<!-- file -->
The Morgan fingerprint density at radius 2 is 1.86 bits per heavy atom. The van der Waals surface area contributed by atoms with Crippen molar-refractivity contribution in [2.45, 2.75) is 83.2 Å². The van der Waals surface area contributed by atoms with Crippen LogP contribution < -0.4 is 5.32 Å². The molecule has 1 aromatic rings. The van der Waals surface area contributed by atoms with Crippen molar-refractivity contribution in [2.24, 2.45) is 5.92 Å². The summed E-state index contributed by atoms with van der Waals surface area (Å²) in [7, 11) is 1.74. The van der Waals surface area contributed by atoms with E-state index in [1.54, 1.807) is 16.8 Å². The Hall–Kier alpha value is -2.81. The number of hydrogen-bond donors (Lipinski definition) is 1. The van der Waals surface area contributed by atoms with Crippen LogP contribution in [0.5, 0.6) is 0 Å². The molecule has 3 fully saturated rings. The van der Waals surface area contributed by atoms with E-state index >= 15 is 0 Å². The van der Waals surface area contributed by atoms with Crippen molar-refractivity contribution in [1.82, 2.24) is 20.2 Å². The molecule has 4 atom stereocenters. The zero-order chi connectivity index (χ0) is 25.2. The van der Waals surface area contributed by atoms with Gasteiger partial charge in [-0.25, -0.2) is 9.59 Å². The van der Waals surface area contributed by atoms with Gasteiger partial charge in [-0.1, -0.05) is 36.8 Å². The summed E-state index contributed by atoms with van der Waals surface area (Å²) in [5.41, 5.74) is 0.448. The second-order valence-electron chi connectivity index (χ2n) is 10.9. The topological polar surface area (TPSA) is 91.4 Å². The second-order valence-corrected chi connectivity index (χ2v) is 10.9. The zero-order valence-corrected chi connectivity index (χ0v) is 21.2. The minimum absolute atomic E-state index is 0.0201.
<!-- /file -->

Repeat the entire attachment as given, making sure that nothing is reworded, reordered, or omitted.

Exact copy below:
The Morgan fingerprint density at radius 2 is 1.86 bits per heavy atom. The van der Waals surface area contributed by atoms with Crippen molar-refractivity contribution in [2.45, 2.75) is 83.2 Å². The van der Waals surface area contributed by atoms with Crippen LogP contribution < -0.4 is 5.32 Å². The molecule has 1 aromatic rings. The van der Waals surface area contributed by atoms with Crippen molar-refractivity contribution in [2.24, 2.45) is 5.92 Å². The summed E-state index contributed by atoms with van der Waals surface area (Å²) in [7, 11) is 1.74. The van der Waals surface area contributed by atoms with E-state index in [1.54, 1.807) is 16.8 Å². The Hall–Kier alpha value is -2.81. The number of hydrogen-bond donors (Lipinski definition) is 1. The van der Waals surface area contributed by atoms with Crippen LogP contribution in [0.5, 0.6) is 0 Å². The molecule has 3 fully saturated rings. The van der Waals surface area contributed by atoms with E-state index >= 15 is 0 Å². The van der Waals surface area contributed by atoms with Crippen molar-refractivity contribution in [1.82, 2.24) is 20.2 Å². The molecule has 4 atom stereocenters. The zero-order chi connectivity index (χ0) is 25.2. The van der Waals surface area contributed by atoms with Gasteiger partial charge in [-0.25, -0.2) is 9.59 Å². The van der Waals surface area contributed by atoms with Gasteiger partial charge in [-0.1, -0.05) is 36.8 Å². The summed E-state index contributed by atoms with van der Waals surface area (Å²) in [5.41, 5.74) is 0.448. The second-order valence-electron chi connectivity index (χ2n) is 10.9. The topological polar surface area (TPSA) is 91.4 Å². The second-order valence-corrected chi connectivity index (χ2v) is 10.9. The zero-order valence-corrected chi connectivity index (χ0v) is 21.2. The minimum absolute atomic E-state index is 0.0201.